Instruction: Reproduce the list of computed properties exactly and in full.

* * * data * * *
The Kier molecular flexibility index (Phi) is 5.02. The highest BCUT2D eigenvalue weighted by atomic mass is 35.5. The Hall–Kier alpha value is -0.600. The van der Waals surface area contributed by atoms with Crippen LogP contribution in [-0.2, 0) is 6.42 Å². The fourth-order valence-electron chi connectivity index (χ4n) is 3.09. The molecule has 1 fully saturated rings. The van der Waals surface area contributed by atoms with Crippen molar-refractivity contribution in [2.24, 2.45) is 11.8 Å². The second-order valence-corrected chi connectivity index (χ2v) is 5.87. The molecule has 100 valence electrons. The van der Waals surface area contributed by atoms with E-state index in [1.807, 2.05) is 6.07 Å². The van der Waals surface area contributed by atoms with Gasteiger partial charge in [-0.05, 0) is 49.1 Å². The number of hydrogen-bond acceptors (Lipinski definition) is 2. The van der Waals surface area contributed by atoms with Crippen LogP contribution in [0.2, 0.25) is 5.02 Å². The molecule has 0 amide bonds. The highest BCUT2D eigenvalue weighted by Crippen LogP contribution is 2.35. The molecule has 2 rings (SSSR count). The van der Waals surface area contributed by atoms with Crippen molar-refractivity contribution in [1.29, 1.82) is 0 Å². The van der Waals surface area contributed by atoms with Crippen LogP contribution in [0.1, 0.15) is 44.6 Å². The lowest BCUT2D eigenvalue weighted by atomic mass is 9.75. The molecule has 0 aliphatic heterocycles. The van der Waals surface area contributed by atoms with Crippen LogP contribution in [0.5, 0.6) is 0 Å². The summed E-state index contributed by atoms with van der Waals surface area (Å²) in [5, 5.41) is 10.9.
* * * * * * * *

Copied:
The Kier molecular flexibility index (Phi) is 5.02. The highest BCUT2D eigenvalue weighted by atomic mass is 35.5. The Hall–Kier alpha value is -0.600. The van der Waals surface area contributed by atoms with Crippen LogP contribution in [-0.2, 0) is 6.42 Å². The fourth-order valence-electron chi connectivity index (χ4n) is 3.09. The molecule has 1 fully saturated rings. The van der Waals surface area contributed by atoms with Crippen molar-refractivity contribution in [2.24, 2.45) is 11.8 Å². The second-order valence-corrected chi connectivity index (χ2v) is 5.87. The molecule has 100 valence electrons. The van der Waals surface area contributed by atoms with E-state index in [1.807, 2.05) is 6.07 Å². The van der Waals surface area contributed by atoms with Gasteiger partial charge in [-0.05, 0) is 49.1 Å². The number of hydrogen-bond acceptors (Lipinski definition) is 2. The van der Waals surface area contributed by atoms with Crippen LogP contribution in [0.2, 0.25) is 5.02 Å². The molecule has 0 amide bonds. The highest BCUT2D eigenvalue weighted by Crippen LogP contribution is 2.35. The molecule has 2 rings (SSSR count). The van der Waals surface area contributed by atoms with Crippen molar-refractivity contribution in [1.29, 1.82) is 0 Å². The van der Waals surface area contributed by atoms with Crippen LogP contribution in [0.1, 0.15) is 44.6 Å². The lowest BCUT2D eigenvalue weighted by atomic mass is 9.75. The molecule has 0 aliphatic heterocycles. The van der Waals surface area contributed by atoms with Crippen LogP contribution in [0.5, 0.6) is 0 Å². The summed E-state index contributed by atoms with van der Waals surface area (Å²) in [5, 5.41) is 10.9.